Brain sensor movement
Brain sensors could lead to real-world bionic movement
While it remains to be seen whether the potential benefits will come with a $6 million dollar price tag, a group of engineers in the UK have contributed to the development of a micro technology that could well enable amputees to move artificial limbs through the power of their brains.
Labelled as something of a "bionic" solution to crippling problems, the micro-needle sensor array technology has been manufactured by Cardiff University's MicroBridge Services and is around the size of a matchstick head, reports the BBC.
Each of the sensor array's 100 needles, which have been crafted from conduction-friendly tungsten carbide and are as thick as a human hair, penetrate the brain's surface, picking up electrical activity and nerve impulses before then amplifying and delivering that vital information to waiting prosthetic attachments.
MicroBridge Services has produced the ambitious sensor array technology as part of a creative partnership with researchers based at Utah University, which is largely viewed as being at the forefront of the technology's development and has already recorded successes with regard to manipulation by implant.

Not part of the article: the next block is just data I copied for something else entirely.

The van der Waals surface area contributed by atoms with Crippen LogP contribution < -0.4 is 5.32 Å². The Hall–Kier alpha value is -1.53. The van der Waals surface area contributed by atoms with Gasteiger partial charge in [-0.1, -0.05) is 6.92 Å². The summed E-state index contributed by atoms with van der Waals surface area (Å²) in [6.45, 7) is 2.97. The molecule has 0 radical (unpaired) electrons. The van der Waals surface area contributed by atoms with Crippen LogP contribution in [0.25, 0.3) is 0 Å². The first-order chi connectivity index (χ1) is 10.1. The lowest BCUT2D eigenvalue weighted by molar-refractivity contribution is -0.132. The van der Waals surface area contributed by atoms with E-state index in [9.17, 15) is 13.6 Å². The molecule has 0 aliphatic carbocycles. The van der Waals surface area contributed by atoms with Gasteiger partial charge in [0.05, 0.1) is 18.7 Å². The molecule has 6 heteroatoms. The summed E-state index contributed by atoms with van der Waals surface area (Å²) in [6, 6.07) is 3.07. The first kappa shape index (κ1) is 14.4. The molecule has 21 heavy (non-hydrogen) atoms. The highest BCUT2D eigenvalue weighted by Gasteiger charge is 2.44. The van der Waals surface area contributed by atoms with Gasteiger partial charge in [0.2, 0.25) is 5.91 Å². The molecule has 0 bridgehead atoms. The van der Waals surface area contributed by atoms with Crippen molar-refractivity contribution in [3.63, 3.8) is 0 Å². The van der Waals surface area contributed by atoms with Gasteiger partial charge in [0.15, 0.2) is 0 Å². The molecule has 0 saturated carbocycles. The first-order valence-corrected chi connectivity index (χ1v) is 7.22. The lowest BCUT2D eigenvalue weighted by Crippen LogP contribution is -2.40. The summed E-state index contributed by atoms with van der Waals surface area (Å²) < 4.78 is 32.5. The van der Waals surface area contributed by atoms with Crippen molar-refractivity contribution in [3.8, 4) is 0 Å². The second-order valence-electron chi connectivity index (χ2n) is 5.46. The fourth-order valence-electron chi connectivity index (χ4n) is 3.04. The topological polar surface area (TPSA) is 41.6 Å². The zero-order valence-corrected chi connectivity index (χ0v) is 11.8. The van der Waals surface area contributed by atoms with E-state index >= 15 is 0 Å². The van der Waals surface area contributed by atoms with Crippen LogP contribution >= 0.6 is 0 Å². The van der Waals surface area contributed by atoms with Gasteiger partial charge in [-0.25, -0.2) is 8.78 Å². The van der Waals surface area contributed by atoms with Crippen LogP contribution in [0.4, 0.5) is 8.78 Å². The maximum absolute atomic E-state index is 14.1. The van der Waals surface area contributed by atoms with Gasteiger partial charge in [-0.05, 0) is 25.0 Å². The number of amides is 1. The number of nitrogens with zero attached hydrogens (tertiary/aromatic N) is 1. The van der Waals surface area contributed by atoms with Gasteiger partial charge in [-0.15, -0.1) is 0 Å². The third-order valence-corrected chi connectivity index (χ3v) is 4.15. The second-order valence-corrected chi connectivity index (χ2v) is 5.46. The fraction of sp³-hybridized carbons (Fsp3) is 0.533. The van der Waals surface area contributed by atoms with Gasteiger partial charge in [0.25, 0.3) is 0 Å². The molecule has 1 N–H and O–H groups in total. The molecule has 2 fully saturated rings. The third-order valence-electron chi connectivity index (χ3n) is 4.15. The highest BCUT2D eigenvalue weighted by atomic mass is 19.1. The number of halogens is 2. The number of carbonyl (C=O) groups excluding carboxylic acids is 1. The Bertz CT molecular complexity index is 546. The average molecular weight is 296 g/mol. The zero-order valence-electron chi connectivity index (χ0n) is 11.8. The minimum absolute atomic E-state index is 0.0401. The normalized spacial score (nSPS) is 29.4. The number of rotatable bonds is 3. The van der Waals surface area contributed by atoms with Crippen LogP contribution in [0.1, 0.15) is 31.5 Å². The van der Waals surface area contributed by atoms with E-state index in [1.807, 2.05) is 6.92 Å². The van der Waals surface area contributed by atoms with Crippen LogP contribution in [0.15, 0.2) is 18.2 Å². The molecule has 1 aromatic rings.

Of course, establishing an effective transitional bridge between brain, sensor and artificial limbs will require that patients learn how to correctly channel their mental activity. However, Dr. Robert Hoyle of MicroBridge Services has said that existing tests have already revealed positive results.
"The more needles you can get on a sensor in the smallest possible area, the better control a patient will get over his or her prosthetic limb," added Dr. Hoyle. "The challenge for us now is to make the needles smaller so that we can pack more onto a sensor."
According to Dr. Hoyle, the team's ultimate vision would be to successfully create a spinal array crammed with enough sensor needles that it would deliver nerve impulses for those people crippled by back or neck injuries.
by Stevie Smith